In 2007 Putin appointed Kadyrov as the president of the Chechen republic, which enjoyed a brief period of independence from Russia until the Second Chechen War in 2000. Rachel Denver, the deputy director for Europe and Central Asia at Human Rights Watch, said that Putin installed Kadyrov, who actually had fought against Russia in the First Chechen War, to deal “very harshly with the militant insurgency.” Denver claimed that to wipe out the independence movement Kadyrov has treated Chechnya “like his own personal dictatorship,” deploying an “extreme form of tyranny.”
“He rules above the law,” Denver said. “Many of the practices that take place in Chechnya violate Russian laws. Only he’s allowed to get away with them.”
Although the recent Novaya Gazeta investigation shined a light on the police detainment of gay men in Chechnya, Denver claimed this is not a new phenomenon. She alleged that it’s been “going on for years.” Law enforcement officials in Chechnya frequently blackmail gay men, often videotaping them as authorities force prisoners to admit to homosexual acts, she said.
Gorshkov said, though, that the men on these tapes are not always gay. He claimed that the state often rounds up its political enemies — including “NGO leaders, community leaders, and business leaders” — and obtains false confessions through torture.
“This video will be sent to their families, and they will be shamed publicly,” Gorshkov said.
These routine outings of gay men and political dissidents, as Denver explained, can be deadly in a “very traditional Muslim society” where LGBT people are considered a “stain on the family honor.” The public humiliation of having a gay family member can lead to complete and total ostracism for an entire household. If a woman is engaged to be married and her brother is gay, the future husband’s family may oppose the match until the family is cleansed of this embarrassment.
“The Chechen authorities exploit that,” Denver said. “After they detain and torture these men, they release them to their families, saying, ‘He’s gay, you know what to do.’ The assumption is that they will commit an honor killing.”
Gorshkov said that gay men in Chechnya are often forced into an impossible situation. Either they stay in the region, marry a woman, and remain in hiding for the rest of their life — but always fearing what could happen if someone discovered their secret — or move to a more accepting area of the country, like Moscow or St. Petersburg. But even if they make it out of Chechnya, that doesn’t mean they won't be followed, with an attempt made to kill them, he claimed. Gorshkov, who now serves as the president of RUSA LGBT, said that he has been in touch with a transgender woman whose relatives cut out her breast implants when she tried to flee home.
“When men flee to other places in Russia, they’re not necessarily safe from their families,” Denver continued. “But they’re also not necessarily safe from police. Kadyrov has very long arms. If he wants to find someone, he’ll find them.”
Gaining safe passage out of Russia
Although Novaya Gazeta has estimated that as many as 20 men have been killed by Chechen authorities, LGBT advocates in Russia and abroad are working to try to make sure that the death toll doesn’t continue to rise.
Zakharova said of the 75 people who have contacted the Russian LGBT Network through its hotline, the group is now providing material support to 30 people. That includes helping to evacuate them from Chechnya. Rainbow Railroad, a nonprofit based in Toronto, is assisting gay men in obtaining visas to countries like Canada or the United States. The organization also helps LGBT Russians with the difficult process of claiming asylum, one that has become more arduous in the U.S. under the new presidency. Although U.N. Ambassador Nikki Haley has condemned the detainment of gay men in Chechnya, Trump has remained silent.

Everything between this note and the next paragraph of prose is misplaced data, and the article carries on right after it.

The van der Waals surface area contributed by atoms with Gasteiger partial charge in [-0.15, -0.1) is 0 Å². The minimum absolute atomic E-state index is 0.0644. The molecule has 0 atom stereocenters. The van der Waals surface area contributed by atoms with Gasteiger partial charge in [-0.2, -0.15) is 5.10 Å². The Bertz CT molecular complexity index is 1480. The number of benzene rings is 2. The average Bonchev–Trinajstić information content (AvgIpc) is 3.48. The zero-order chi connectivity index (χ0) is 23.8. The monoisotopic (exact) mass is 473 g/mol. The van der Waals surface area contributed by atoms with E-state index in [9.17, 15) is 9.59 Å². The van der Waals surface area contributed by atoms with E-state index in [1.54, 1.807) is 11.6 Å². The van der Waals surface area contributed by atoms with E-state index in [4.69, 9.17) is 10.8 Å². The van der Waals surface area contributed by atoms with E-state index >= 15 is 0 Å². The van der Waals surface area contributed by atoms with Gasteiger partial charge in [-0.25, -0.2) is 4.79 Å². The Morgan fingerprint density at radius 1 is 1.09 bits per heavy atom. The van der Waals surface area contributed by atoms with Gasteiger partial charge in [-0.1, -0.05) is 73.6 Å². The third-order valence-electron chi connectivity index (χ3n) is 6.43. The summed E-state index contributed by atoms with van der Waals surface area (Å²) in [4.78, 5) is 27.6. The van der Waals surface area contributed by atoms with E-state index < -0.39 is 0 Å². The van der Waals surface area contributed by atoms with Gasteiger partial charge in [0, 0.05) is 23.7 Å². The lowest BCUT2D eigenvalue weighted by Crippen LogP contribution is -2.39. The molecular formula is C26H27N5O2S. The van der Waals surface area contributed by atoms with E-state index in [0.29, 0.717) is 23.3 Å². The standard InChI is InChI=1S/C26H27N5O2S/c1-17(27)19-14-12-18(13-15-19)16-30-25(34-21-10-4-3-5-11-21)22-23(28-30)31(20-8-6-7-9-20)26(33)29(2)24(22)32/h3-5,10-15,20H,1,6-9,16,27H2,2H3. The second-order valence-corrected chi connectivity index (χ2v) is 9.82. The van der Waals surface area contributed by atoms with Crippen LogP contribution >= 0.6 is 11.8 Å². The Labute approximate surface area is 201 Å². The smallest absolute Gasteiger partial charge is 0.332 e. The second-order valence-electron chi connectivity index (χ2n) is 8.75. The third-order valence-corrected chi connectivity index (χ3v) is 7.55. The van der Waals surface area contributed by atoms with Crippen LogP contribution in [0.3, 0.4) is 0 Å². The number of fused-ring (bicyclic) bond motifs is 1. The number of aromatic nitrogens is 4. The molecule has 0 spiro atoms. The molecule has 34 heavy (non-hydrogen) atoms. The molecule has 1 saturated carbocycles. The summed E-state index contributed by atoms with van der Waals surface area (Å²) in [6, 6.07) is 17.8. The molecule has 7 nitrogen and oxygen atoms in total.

“The work we do is like a triage,” said Kimahli Powell, the executive director of Rainbow Railroad. “We can lead people to a place that’s safe, let them know what to do when they land, and give them organizations that are safe in the country that they arrive to.”
Rainbow Railroad’s efforts received a huge boost last week after Facebook helped raise more than $110,000 to help finance the organization’s mission. Powell, though, said that LGBT advocacy groups will continue to face a major uphill battle in an environment where many persecuted gay men may not have the ability to safely contact international aid organizations, especially if they’re being watched by authorities. “We’ve had difficulty identifying cases,” Powell said.
It’s become even more critical for groups like Rainbow Railroad to help LGBT people gain safe passage out of Chechnya following reports that Kadyrov plans to escalate his campaign against gay men. Alan Duncan, a British foreign minister, has claimed that the Chechen president “wants the [LGBT] community eliminated by the start of Ramadan,” which starts on May 26. Although Duncan claimed to have had numerous meetings with Russia’s deputy foreign secretary, Vladimir Titov, the Kremlin has yet to respond to the new allegations.
Kadyrov denied the claims, calling them “provocative” and a “massive information attack,” even as many gay men in Chechnya remain missing.
Will Putin's government take action to address a crisis that, in many ways, stems from problems created by his own regime? LGBT advocates likely got their answer on Monday when protesters in St. Petersburg, who came out to march on the Anichkov Bridge in the city's center, were apprehended and detained by police dressed in riot gear. Reports indicated that at least 10 people were arrested, and press photos showed law enforcement officials dragging LGBT rights activists away as they lay in the street wrapped in rainbow flags. It’s just another day in Vladmir Putin’s Russia.